Note that ObjectStreamConstants is not a typesafe enumeration; it's a constant interface. Two related concepts, but not the same thing. Typesafe enumeration was generally preferable to constant interface, but typesafe enumeration was not generally known when Java was first released. Later when JDK 1.5 came out, the new Java enums were much like typesafe enumerations, but much easier to write. But you will still find examples of all three in Java's standard libraries; Sun won't generally replace old APIs, though they may change classes internally if this can be done without significantly changing behavior in ways that might break existing code. What this means is, don't expect Sun's code, especially older code, to always follow best practices.
Jesper de Jong
Java Cowboy
Saloon Keeper

Joined: Aug 16, 2005
Posts: 14074
    
  16

praveen raaj wrote:java.io.ObjectStreamConstants is constant interface in the Java 1.6, why sun has not used java.lang.Enum for defining constants?

Note that interface java.io. ObjectStreamConstants has been in Java since version 1.1 (according to the documentation). Sun does not change it to a Java 5 enum, because that would mean that old programs would not work anymore on the new version.

This is just one example - there is lots of old stuff in the standard Java library which isn't changed because of backward compatibility issues; for example using Enumeration instead of Iterator, using legacy collection classes such as Vector instead of ArrayList and not using generics.


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praveen raaj
Greenhorn

Joined: Nov 30, 2009
Posts: 11
praveen raaj wrote:
I have "Java 2 Performance and Idiom Guide" by Craig Larman and Rhett Guthrie. They declared the typesafe enum constants in an interface.something like this.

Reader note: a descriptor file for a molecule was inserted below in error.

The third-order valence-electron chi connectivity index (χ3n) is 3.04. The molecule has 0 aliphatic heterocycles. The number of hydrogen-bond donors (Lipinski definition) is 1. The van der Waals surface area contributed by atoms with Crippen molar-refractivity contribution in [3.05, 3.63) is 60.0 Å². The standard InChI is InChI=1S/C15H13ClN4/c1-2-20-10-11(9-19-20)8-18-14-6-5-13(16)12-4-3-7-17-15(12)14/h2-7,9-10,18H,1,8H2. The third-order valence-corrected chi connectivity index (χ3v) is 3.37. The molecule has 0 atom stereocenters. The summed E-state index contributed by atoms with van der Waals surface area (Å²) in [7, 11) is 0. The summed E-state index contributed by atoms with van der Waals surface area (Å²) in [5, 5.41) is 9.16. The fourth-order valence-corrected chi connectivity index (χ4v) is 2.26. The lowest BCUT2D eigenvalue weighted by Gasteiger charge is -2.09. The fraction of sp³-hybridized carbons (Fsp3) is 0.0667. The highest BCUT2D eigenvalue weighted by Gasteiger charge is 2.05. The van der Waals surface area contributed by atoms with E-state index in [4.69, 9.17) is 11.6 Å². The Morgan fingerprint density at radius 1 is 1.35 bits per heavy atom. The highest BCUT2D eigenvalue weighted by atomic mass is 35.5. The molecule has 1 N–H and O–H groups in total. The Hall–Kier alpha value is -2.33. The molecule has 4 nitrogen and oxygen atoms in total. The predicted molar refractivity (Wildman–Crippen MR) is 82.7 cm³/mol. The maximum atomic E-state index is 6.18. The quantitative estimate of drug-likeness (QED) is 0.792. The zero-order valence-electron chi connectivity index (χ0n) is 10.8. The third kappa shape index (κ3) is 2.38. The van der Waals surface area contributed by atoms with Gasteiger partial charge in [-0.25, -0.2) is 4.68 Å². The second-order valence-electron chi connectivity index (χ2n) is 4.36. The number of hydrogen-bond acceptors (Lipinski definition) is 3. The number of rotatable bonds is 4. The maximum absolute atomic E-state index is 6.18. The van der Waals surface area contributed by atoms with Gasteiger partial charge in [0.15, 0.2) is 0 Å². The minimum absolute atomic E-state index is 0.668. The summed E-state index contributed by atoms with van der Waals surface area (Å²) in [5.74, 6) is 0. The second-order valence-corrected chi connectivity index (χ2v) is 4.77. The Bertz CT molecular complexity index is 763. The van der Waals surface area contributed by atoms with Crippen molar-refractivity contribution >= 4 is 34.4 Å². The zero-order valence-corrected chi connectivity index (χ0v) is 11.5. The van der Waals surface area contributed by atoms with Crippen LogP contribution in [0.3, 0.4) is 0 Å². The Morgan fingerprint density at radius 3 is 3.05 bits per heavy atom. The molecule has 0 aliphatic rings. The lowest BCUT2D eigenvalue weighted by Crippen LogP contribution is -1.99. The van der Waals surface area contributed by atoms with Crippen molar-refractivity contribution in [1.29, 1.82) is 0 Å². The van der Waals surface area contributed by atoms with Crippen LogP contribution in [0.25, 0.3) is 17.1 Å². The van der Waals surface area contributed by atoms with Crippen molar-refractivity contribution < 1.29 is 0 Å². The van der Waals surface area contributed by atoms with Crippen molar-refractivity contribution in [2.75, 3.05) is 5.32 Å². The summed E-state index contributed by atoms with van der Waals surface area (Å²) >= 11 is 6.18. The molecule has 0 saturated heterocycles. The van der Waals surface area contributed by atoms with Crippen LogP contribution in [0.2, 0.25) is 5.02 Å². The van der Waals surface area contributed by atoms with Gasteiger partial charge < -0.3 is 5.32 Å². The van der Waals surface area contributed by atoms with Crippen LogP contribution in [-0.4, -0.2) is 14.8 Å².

my Question is will we have any drawbacks using this design?and this is also typesafe enum design pattern Right?



still I have not cleared doubt regarding preceding design pattern.I don't know why I worry so much about these things.
Has anybody else here read the above code and if so, what are your thoughts? Jesper... ?Rob...?
John de Michele
Rancher

Joined: Mar 09, 2009
Posts: 600
Praveen:

I'll echo previous posters' comments and just say to stop worrying about it. If you're using JDK 1.5 or later, just use the enum keyword to create your enums. Simple as that. You can ignore the various pre-1.5 patterns.

John.
Jesper de Jong
Java Cowboy
Saloon Keeper

Joined: Aug 16, 2005
Posts: 14074
    
  16

Ok, if you absolutely want to get an answer to the question "what are the drawbacks of this code": One drawback is that it's much more complicated to write that code and to read and understand that code than when you'd use a Java 5 enum. Because it's more complicated, you're more likely to create a bug in it, and it will be harder for other programmers to understand the code.
Ulrika Tingle
Ranch Hand

Joined: Nov 24, 2009
Posts: 92
praveen raaj wrote:
Has anybody else here read the above code and if so, what are your thoughts?


You mean my secret thoughts? Okay I think that code is like a cold, dark and smelly outdoor toilet. The enum on the other hand is like a comfortable indoor water toilet with soft paper and automatic flushing and music coming from the wall. It's used for the same purpose and with the same result but it certainly is a different user experience. It's your choise.
 
I agree. Here's the link: http://aspose.com/file-tools